Background Certain drugs that need special follow-up are dispensed from hospital pharmacies in some countries. Due to the increasing number of drugs included in these programmes, their economic impact and the growing number of patients, it is necessary to find new ways to optimise resources while improving pharmaceutical care. With the help of new technologies and new software, an appointment based pharmacy care model (ABM) for outpatients can become a challenge and a valid choice in hospital pharmacies.
Purpose To implement and evaluate the results of changing from a queuing model (QM) to an ABM for outpatients attending a tertiary hospital pharmacy.
Material and methods All outpatients treated at the pharmaceutical care unit since inclusion of the ABM in the hospital (May 2015) to the present (September 2015) were included in a retrospective data collection analysis through records of the dating and dispensing software.
Results Pharmacy workflow was completely redesigned, staff was formed, and patients were informed during the previous month about the new ABM model. Staff numbers were increased with one administrative assistant.
Analysis of the data showed a baseline of 703 outpatients (range 660–734) coming to collect their medications at the hospital pharmacy weekly (monthly 2956 (range 2638–3572)).
The mean numbers of patients coming by ABM during the first 5 months post implantation were 764, 1373, 1751, 1985 and 2325, respectively, corresponding to 21%, 47%, 63%, 75% and 81%, respectively, of total attended patients.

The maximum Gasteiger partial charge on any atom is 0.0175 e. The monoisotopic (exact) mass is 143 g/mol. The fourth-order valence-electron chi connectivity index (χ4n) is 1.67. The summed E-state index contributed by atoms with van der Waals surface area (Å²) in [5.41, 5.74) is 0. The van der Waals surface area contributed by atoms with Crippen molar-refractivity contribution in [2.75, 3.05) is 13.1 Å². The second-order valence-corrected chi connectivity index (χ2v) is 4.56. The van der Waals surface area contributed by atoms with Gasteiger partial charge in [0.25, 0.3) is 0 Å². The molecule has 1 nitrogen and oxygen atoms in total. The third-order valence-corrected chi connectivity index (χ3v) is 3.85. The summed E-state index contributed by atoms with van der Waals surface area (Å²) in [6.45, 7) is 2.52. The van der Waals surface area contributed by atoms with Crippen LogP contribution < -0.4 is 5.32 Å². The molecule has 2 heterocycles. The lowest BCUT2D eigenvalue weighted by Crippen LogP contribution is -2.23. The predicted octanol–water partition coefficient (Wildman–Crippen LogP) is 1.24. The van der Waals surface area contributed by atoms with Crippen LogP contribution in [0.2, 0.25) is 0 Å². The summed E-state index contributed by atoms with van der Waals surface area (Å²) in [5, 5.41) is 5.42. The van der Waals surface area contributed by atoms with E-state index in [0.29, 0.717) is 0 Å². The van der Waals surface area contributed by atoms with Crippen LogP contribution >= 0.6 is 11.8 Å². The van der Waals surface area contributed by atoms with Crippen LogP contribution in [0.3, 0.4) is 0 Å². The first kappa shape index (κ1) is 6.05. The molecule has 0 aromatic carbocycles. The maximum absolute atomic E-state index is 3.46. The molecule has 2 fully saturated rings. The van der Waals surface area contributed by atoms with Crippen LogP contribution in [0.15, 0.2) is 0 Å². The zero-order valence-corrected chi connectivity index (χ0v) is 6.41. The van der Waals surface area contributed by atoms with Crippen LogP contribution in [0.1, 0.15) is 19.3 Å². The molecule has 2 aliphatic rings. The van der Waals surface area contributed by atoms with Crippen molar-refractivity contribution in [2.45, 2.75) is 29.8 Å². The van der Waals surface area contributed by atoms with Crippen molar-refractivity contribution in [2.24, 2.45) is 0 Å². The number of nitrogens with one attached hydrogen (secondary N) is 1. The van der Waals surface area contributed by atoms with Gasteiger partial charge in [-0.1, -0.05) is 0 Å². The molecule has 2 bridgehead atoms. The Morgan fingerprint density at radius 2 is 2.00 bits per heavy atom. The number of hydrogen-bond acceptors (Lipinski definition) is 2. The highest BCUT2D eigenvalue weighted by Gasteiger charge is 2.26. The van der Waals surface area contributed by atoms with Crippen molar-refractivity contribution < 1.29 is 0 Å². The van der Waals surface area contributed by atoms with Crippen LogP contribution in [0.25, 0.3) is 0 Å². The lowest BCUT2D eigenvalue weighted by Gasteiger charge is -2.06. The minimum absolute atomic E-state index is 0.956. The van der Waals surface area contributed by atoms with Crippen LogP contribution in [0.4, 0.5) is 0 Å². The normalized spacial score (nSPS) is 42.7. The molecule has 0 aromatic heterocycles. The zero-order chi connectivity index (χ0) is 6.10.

There was an upward tendency in the percentage of patients treated by the ABM with a reduction in patients remaining in the QM system, and although each month the increase was lower it has not yet flat-lined.
Of the patients who had an appointment, 86% came to collect their medicines on their scheduled appointment, the number remaining fairly constant throughout the study period (range 86–87%) and thus so did the percentage of patients who failed to turn up for their appointment (14%); the reason for this failure is unclear and a matter of future study.
Conclusion Pharmacy workflow redesign allowed implementation of an ABM for outpatients in a hospital pharmacy. 5 months after its implementation, 81% of patients came to the pharmacy care by ABM.
References and/or Acknowledgements outpatient pharmacy staff.
No conflict of interest.
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